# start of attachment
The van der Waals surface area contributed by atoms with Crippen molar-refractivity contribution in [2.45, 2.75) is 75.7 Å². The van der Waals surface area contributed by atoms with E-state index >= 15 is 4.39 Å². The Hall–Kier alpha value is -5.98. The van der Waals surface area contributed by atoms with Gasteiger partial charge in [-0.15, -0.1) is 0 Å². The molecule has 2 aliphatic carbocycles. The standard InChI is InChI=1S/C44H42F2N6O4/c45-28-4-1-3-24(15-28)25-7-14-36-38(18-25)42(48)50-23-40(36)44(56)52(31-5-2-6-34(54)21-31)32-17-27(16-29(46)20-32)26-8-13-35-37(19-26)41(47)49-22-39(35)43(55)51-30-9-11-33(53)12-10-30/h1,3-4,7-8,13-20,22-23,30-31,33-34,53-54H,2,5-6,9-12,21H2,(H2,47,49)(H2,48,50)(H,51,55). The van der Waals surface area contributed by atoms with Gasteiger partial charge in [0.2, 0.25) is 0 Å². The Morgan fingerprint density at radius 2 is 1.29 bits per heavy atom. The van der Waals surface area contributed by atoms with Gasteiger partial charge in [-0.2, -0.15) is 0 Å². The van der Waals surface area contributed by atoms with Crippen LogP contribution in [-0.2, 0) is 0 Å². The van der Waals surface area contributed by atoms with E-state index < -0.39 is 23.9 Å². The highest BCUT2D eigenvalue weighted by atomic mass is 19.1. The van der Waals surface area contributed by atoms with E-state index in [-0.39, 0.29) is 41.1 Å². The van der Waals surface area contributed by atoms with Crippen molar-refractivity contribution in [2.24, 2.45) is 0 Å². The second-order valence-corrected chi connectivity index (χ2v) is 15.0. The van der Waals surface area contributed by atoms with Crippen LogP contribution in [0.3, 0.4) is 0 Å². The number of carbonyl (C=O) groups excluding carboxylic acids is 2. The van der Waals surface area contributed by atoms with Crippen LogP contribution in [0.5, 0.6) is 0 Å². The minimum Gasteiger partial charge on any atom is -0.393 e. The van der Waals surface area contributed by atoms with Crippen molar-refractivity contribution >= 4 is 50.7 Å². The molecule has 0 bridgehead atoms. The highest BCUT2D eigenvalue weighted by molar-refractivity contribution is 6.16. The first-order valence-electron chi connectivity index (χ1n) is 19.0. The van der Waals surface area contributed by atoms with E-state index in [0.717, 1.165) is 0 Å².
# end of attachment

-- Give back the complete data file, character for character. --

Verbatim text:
The van der Waals surface area contributed by atoms with Crippen molar-refractivity contribution in [2.45, 2.75) is 75.7 Å². The van der Waals surface area contributed by atoms with E-state index >= 15 is 4.39 Å². The Hall–Kier alpha value is -5.98. The van der Waals surface area contributed by atoms with Gasteiger partial charge in [-0.15, -0.1) is 0 Å². The molecule has 2 aliphatic carbocycles. The standard InChI is InChI=1S/C44H42F2N6O4/c45-28-4-1-3-24(15-28)25-7-14-36-38(18-25)42(48)50-23-40(36)44(56)52(31-5-2-6-34(54)21-31)32-17-27(16-29(46)20-32)26-8-13-35-37(19-26)41(47)49-22-39(35)43(55)51-30-9-11-33(53)12-10-30/h1,3-4,7-8,13-20,22-23,30-31,33-34,53-54H,2,5-6,9-12,21H2,(H2,47,49)(H2,48,50)(H,51,55). The van der Waals surface area contributed by atoms with Gasteiger partial charge in [0.2, 0.25) is 0 Å². The Morgan fingerprint density at radius 2 is 1.29 bits per heavy atom. The van der Waals surface area contributed by atoms with Gasteiger partial charge in [-0.2, -0.15) is 0 Å². The van der Waals surface area contributed by atoms with Crippen LogP contribution in [-0.2, 0) is 0 Å². The van der Waals surface area contributed by atoms with E-state index < -0.39 is 23.9 Å². The highest BCUT2D eigenvalue weighted by atomic mass is 19.1. The van der Waals surface area contributed by atoms with E-state index in [-0.39, 0.29) is 41.1 Å². The van der Waals surface area contributed by atoms with Crippen molar-refractivity contribution in [2.24, 2.45) is 0 Å². The second-order valence-corrected chi connectivity index (χ2v) is 15.0. The van der Waals surface area contributed by atoms with Crippen LogP contribution in [0.3, 0.4) is 0 Å². The number of carbonyl (C=O) groups excluding carboxylic acids is 2. The van der Waals surface area contributed by atoms with Crippen LogP contribution in [0.5, 0.6) is 0 Å². The minimum Gasteiger partial charge on any atom is -0.393 e. The van der Waals surface area contributed by atoms with Crippen molar-refractivity contribution >= 4 is 50.7 Å². The molecule has 0 bridgehead atoms. The highest BCUT2D eigenvalue weighted by molar-refractivity contribution is 6.16. The first-order valence-electron chi connectivity index (χ1n) is 19.0. The van der Waals surface area contributed by atoms with E-state index in [0.717, 1.165) is 0 Å².